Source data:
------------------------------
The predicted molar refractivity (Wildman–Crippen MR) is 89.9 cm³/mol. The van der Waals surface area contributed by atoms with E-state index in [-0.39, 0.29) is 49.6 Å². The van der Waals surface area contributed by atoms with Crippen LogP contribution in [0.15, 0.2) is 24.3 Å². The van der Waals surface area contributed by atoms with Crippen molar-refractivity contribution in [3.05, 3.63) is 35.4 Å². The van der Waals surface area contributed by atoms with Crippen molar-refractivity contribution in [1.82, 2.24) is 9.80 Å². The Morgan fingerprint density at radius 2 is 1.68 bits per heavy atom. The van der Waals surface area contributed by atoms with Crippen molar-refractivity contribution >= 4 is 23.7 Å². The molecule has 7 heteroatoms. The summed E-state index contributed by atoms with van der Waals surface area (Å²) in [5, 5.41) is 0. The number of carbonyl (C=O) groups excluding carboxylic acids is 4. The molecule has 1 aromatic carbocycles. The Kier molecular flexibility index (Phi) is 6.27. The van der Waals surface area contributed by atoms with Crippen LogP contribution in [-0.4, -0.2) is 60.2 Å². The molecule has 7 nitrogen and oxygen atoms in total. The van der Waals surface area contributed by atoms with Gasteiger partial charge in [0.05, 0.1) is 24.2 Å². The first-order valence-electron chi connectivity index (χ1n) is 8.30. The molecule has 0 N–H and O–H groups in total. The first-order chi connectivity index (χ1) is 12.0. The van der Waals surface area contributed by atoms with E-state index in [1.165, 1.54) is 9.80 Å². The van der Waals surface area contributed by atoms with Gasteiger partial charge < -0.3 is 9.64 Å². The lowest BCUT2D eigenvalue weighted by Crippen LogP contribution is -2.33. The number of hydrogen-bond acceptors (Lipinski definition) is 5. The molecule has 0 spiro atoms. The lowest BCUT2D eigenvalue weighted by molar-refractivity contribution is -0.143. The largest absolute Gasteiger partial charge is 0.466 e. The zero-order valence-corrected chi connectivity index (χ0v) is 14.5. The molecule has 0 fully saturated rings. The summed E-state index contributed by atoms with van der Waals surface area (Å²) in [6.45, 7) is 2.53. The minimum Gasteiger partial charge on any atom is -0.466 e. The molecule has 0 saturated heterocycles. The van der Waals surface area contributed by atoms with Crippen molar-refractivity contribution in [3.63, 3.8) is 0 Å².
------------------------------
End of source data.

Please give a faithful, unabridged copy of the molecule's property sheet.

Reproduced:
The predicted molar refractivity (Wildman–Crippen MR) is 89.9 cm³/mol. The van der Waals surface area contributed by atoms with E-state index in [-0.39, 0.29) is 49.6 Å². The van der Waals surface area contributed by atoms with Crippen LogP contribution in [0.15, 0.2) is 24.3 Å². The van der Waals surface area contributed by atoms with Crippen molar-refractivity contribution in [3.05, 3.63) is 35.4 Å². The van der Waals surface area contributed by atoms with Crippen molar-refractivity contribution in [1.82, 2.24) is 9.80 Å². The Morgan fingerprint density at radius 2 is 1.68 bits per heavy atom. The van der Waals surface area contributed by atoms with Crippen molar-refractivity contribution >= 4 is 23.7 Å². The molecule has 7 heteroatoms. The summed E-state index contributed by atoms with van der Waals surface area (Å²) in [5, 5.41) is 0. The number of carbonyl (C=O) groups excluding carboxylic acids is 4. The molecule has 1 aromatic carbocycles. The Kier molecular flexibility index (Phi) is 6.27. The van der Waals surface area contributed by atoms with Crippen LogP contribution in [-0.4, -0.2) is 60.2 Å². The molecule has 7 nitrogen and oxygen atoms in total. The van der Waals surface area contributed by atoms with Gasteiger partial charge in [0.05, 0.1) is 24.2 Å². The first-order valence-electron chi connectivity index (χ1n) is 8.30. The molecule has 0 N–H and O–H groups in total. The first-order chi connectivity index (χ1) is 12.0. The van der Waals surface area contributed by atoms with E-state index in [1.165, 1.54) is 9.80 Å². The van der Waals surface area contributed by atoms with Gasteiger partial charge < -0.3 is 9.64 Å². The lowest BCUT2D eigenvalue weighted by Crippen LogP contribution is -2.33. The number of hydrogen-bond acceptors (Lipinski definition) is 5. The molecule has 0 spiro atoms. The lowest BCUT2D eigenvalue weighted by molar-refractivity contribution is -0.143. The largest absolute Gasteiger partial charge is 0.466 e. The zero-order valence-corrected chi connectivity index (χ0v) is 14.5. The molecule has 0 fully saturated rings. The summed E-state index contributed by atoms with van der Waals surface area (Å²) in [6.45, 7) is 2.53. The minimum Gasteiger partial charge on any atom is -0.466 e. The molecule has 0 saturated heterocycles. The van der Waals surface area contributed by atoms with Crippen molar-refractivity contribution in [3.63, 3.8) is 0 Å².